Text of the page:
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OPINION: Sacrificing small businesses at the altar of ‘economic development’

Michael Schaus
Michael Schaus

According to the consultants behind virtually every recent economic development scheme concocted by crony corporatists, last year’s Formula One event in Las Vegas brought nearly $1.5 billion in economic activity to the region. 

Of course, “the region” is a relative term. 

Judging by the public comments made at last week’s Clark County Commission meeting, it’s a term that seemingly doesn’t include countless small businesses, workers or local residents. 

Last week’s “debriefing” report at the commission meeting certainly wasn’t all sunshine and roses. Much of it focused on the bureaucratic and logistical nightmares endured by race organizers, county departments and the resort corridor more broadly. Commissioner Tick Segerblom even made it clear after the meeting that he would consider a repeat of last year’s chaos to be unacceptable. 

“If we do it a second time wrong, then that's our fault,” he told reporters. “First time we're just trying to survive.”

Segerblom is at least half right: It will be the fault of the county commission if the second year of F1 in Vegas is as nightmarish as the first. However, it’s not as if county commissioners were some unwitting spectators just “trying to survive” during last year’s race preparations — they were direct partners in the pandemonium. After all, they’re the elected leaders who were in charge, even going so far as to approve an entire decade of annual F1 races. 

And those disruptions to the community outlined throughout the meeting go to the heart of what’s wrong with the economic analysis portion of the debriefing report. 

Far from being a widespread economic windfall for the region, the event’s financial benefits were decidedly concentrated among only those industry giants with significant political and corporate influence over the event itself. It was small businesses, local residents and average workers, on the other hand, who bore much of the cost associated with turning a public roadway into a private racetrack — and yet, they were largely shut out of reaping the financial rewards. 

Any economic analysis that doesn’t seriously scrutinize such economic disparity simply isn’t telling the whole story. Massive revenues made by a few select industry players isn’t necessarily an indication that the months of disruption and confusion were well worth it in the end.

And yet, the report presented in last week’s meeting largely assumes any dollar spent at any of the major luxury properties somehow represents widespread economic growth, saying the “ripple effect of visitor spending reached $884 million of impact” for the region.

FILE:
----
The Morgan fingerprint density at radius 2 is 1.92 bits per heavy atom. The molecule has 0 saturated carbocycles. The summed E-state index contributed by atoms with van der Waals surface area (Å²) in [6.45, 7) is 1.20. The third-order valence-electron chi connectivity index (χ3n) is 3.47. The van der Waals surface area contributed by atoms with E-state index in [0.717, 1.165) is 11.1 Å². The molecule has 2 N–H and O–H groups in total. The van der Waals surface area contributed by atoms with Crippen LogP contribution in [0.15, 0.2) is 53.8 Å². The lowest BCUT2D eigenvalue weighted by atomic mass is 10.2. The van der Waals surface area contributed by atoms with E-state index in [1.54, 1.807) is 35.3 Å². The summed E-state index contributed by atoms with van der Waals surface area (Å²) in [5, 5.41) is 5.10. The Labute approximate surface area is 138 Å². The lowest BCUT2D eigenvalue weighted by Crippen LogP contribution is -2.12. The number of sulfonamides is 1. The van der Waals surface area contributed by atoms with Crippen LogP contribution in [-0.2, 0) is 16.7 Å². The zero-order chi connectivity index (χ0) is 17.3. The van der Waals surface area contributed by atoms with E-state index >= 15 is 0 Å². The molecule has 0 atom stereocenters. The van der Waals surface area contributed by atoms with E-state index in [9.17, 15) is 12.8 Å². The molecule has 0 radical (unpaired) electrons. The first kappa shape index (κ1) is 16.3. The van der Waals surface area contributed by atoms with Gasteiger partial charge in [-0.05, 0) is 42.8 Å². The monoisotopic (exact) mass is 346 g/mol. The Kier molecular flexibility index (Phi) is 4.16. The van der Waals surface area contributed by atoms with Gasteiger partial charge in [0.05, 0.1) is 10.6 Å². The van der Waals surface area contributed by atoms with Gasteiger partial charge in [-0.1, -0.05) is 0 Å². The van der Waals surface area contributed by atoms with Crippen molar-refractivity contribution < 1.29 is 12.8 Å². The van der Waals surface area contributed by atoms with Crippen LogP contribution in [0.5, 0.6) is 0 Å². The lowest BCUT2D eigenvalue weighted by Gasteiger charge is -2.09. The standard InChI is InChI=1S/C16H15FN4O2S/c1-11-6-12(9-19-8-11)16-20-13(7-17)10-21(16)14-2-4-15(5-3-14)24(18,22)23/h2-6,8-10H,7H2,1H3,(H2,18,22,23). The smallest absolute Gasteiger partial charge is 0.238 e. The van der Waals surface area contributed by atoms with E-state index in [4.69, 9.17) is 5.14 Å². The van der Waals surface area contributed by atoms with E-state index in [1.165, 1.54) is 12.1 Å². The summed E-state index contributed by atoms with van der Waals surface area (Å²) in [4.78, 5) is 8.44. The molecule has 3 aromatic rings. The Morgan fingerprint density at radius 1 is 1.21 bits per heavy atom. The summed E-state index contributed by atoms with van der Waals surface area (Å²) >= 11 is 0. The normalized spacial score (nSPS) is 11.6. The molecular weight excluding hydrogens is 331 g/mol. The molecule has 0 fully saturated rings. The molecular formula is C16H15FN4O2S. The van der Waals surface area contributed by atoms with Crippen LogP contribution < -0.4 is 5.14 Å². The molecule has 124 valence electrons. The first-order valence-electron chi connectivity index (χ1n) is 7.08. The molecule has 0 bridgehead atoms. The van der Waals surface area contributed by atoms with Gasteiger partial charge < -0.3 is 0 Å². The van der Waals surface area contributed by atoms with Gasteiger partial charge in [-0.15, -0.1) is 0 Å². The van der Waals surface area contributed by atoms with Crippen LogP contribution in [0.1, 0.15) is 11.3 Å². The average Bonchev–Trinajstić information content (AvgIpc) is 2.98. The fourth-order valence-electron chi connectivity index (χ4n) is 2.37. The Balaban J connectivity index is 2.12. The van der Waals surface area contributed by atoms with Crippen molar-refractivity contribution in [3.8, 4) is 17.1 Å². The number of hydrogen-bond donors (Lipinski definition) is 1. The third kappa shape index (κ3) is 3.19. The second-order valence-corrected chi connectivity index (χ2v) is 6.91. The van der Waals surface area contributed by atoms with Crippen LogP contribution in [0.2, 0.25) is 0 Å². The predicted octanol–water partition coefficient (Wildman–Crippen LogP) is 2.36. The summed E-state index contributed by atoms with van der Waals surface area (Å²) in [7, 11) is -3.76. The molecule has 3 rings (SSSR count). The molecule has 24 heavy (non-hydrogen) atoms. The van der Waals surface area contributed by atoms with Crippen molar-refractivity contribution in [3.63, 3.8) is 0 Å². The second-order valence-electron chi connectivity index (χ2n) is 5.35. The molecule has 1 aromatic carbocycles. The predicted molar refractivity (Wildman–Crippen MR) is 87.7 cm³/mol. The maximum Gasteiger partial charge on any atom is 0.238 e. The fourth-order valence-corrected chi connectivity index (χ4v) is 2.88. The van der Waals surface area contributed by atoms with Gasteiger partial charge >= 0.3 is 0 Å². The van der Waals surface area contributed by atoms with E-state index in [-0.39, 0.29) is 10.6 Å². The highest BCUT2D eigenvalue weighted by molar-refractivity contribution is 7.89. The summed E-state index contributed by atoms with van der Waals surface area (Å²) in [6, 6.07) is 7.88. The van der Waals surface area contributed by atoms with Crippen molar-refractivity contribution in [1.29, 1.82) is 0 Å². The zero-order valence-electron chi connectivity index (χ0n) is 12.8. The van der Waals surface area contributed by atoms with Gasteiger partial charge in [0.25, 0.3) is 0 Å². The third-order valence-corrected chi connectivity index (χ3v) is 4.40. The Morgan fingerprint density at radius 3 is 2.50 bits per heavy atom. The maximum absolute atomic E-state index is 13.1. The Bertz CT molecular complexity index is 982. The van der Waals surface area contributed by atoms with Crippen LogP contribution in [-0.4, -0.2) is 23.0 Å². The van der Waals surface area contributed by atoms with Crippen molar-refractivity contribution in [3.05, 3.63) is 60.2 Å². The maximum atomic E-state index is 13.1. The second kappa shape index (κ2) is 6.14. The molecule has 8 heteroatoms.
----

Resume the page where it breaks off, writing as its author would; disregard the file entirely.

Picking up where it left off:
If “ripple effect” sounds like a term that George H.W. Bush might describe as “voodoo economics,” that’s because it probably is. Certainly, any dollar spent in one sector of the economy can “ripple” its way into another — but it’s hard to see how much of the F1 windfall has rippled its way beyond the corporate spreadsheets of the resort corridor’s largest properties

Those who spoke during public comment, for example, certainly haven’t seen financial rewards for the sacrifices they made during last year’s event. Instead, the burdens they endured have merely served to concentrate wealth for the select few entities directly involved in the race.  

As it turns out, even local government didn’t see a massive financial windfall. 

While the 2023 race generated more state and local taxes than any other event in Las Vegas history, the county itself still found itself nearly half a million dollars in the red at the end of the day. (Generating $3.8 million in tax revenue, last year’s race cost Clark County government a stunning $4.3 million in staff-related expenses.) 

Such a massive cost to taxpayers for turning the resort corridor into a raceway is merely adding insult to injury for local small businesses that suffered months of turmoil as streets were ripped up and pedestrian traffic was detoured. After all, it’s not going to be race organizers or European tourists who are asked to make up that difference on the county’s balance sheet — it’s going to be those very same workers, business owners and local residents who have already seen their bottom lines diminished as a result. 

The more we learn about how the F1 debacle unfolded, the more it appears the entire spectacle has been little more than a massive transfer of wealth from ordinary Nevadans to a select few corporate profiteers. And in that respect, the story of the Las Vegas Grand Prix isn’t much different from the sort of crony corporatist schemes we’ve seen elsewhere in Nevada politics: socializing the burdens while privatizing the profits.  

From stadium subsidies and massive corporate handouts to the F1 extravaganza, the consultants and lobbyists pushing “economic development” in our state routinely treat small businesses and local taxpayers as sacrificial lambs that can be slaughtered for the common good rather than crucial components of our economy.

For the lambs, however, such forced sacrifices are never going to be worth it — regardless of how many billions of dollars the consultants tell us it brings to “the region.”

Michael Schaus is a communications and branding expert based in Las Vegas, Nevada, and founder of Schaus Creative LLC — an agency dedicated to helping organizations, businesses and activists tell their story and motivate change. He has more than a decade of experience in public affairs commentary, having worked as a news director, columnist, political humorist, and most recently as the director of communications for a public policy think tank. Follow him at or on Twitter at @schausmichael.


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